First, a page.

Python, UnixODBC, MDBTools and Microsoft Access on Fedora 12

This is funny to me in light of my last post. I have installed UnixODBC, I installed the gui tool to manage it and then I installed MDBTools to allow me to connect to a JET database. (This is all on my Fedora 12 machine by the way for those just joining us.) The funny part is that the time I spent getting the gui tool was wasted as it wont work with the driver anyway, at least not the way I’ve set it up. Not sure why, not sure that I care. Here is what I did to get it to work. First I checked for the driver ( /usr/lib/libmdbodbc.so.0 in my case ). It was there so I edited /etc/odbcinst.ini and added the following entry.

[MDBToolsODBC]
Description = MDB Tools ODBC
Driver = /usr/lib/libmdbodbc.so.0
Setup =
FileUsage =
CPTimeout =
CPReuse =



That takes care of telling UnixODBC about the driver. I wonder if there is a file from MDBTools that I can use for the setup part. Not sure, may look into it at some point. The next step was creating a DSN. That involved adding the following lines to /etc/odbc.ini (Which existed but was empty because I hadn’t created any entries yet.)

[lintry]
Description = Microsoft Access Try DB
Driver = MDBToolsODBC
Database = /home/jr.peck/Documents/lintry.mdb
Servername = localhost
Username =
Password =
port = 5432




Here is what a connection in Python could look like.

import pyodbc


sql = 'Select * from foo'

conn = pyodbc.connect('DSN=lintry')
cursor = conn.cursor()
cursor.execute(sql)
rows = cursor.fetchall()

for record in rows:
    print record.FirstName + ' ' + record.LastName
  
cursor.close()
conn.close()



In my database the table foo contains three columns and the first two are FirstName and LastName. So anyone messing this will obviously need to change it to match their table name, column names, etc. This last piece of getting things to work on Linux wasn’t really necessary but it didn’t take all that long to figure out and I’m glad I did, in case I do need it down the road. I imagine this would work just the same for any other programming language that could take advantage of UnixODBC.

Posted in Database, Geeks In Action, Programming Tagged with: , ,
6 comments on “Python, UnixODBC, MDBTools and Microsoft Access on Fedora 12
  1. Tony says:

    Awesome! Works great! Thanks!

    Having a little trouble connecting over the network to an MDB file on a Windows machine, however. I set up a share via nautilus and set the Database path to /home/tony/.gvs/files\ on\ 192.168.1.5/test.mdb, but I get “Unable to locate database”. I can browse there in the shell without a problem. Any thoughts?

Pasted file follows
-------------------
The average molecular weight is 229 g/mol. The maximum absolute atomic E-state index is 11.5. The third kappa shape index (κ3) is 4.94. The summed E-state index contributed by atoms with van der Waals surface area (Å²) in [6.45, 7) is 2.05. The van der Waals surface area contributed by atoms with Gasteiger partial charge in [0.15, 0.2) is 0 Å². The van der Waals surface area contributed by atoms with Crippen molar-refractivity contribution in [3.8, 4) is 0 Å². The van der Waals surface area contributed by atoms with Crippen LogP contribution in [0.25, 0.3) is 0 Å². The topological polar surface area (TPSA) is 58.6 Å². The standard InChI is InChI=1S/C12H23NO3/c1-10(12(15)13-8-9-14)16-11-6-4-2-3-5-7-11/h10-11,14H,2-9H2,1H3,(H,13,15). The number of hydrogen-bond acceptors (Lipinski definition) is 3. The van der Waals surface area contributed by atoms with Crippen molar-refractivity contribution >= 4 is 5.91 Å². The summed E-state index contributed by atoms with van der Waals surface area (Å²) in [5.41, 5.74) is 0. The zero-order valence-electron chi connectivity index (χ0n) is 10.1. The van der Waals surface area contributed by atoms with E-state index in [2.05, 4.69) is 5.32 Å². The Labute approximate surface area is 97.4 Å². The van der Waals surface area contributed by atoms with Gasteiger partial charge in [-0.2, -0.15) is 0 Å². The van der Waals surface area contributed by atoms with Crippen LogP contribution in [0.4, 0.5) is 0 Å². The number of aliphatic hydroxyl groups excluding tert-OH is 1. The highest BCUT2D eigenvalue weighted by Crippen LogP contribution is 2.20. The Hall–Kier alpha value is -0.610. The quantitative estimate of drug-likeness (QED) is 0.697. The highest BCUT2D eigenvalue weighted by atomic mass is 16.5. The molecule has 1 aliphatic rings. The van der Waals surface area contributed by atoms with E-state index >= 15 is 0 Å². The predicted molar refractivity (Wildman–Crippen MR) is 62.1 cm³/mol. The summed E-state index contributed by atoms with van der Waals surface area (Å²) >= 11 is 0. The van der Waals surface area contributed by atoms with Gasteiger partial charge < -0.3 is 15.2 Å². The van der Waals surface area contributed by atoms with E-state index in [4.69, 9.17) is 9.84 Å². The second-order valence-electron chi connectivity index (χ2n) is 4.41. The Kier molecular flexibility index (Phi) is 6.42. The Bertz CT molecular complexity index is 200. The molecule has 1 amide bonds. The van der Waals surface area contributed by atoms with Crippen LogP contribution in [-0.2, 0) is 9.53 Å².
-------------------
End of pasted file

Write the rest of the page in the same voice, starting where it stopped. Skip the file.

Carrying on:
2. JR says:

    How are you connecting to make the share – is it a connection to a windows machine using Samba?

  3. Tony says:

    Yes.

  4. JR says:

    I’ve never used Samba. I’ve done some quick checking around and I’m not finding a lot. I found an ubuntu forum post that looks to be along the same lines, but I’m not connecting what they told him and his description of the solution. It looks like he just wasn’t mounting the share. But it sounds like you’ve got that happening.

    This is really a natural approach to take for this kind of thing, so I’ll probably mess around a bit and see if I can figure it out. If you do, I’d appreciate hearing about it. Otherwise, if I get it working I’ll post what I did.

  5. Tony says:

    Will do, thanks!

  6. JR says:

    I’m thinking the issue may be permissions or in the way that nautilus is setting up the share. I’m not sure, but it’s just a guess. Here is what I just did (after I installed samba).

    I created a share on a laptop running xp. This is not on a domain, I wanted to throw this together quickly. It’s in a work group with a regular user/password setup. I created a directory right off c:\ called smbmdbcheck and then shared it. I did this by just turning on sharing.

    On my Fedora box, which is connected to the laptop via a hub I created a directory /mnt/smbcheck and made it wide open. chmod 777 /mnt/smbcheck

    I followed the stuff above and created all my odbc stuff. (This is a new machine since I wrote this post. It’s 64 bit and so the mdbtools install put my driver in /usr/lib64/ – just a heads up for anyone in the same boat.)

    I added an entry in /etc/hosts for the laptop which is called jr-laptop.

    I ran, as root, the command: (all on one line – the comment formatting is breaking it up)

    mount //jr-laptop/smbmdbcheck /mnt/smbcheck -t cifs -o username=myname,password=mypassword,rw

    Then I checked with ls /mnt/smbcheck and saw my mdb file was visible.

    Then I ran the code above and it worked as expected. To make this connection persistent I would just need to add a record to /etc/fstab and mount that drive when I start a session.

    I just did all this and then typed this up real quick – so I may have missed something or it might not be that clear. Let me know either way. I’m about to head home for the evening. I’ll check back in on things over the week-end and hopefully you’ll have it going.

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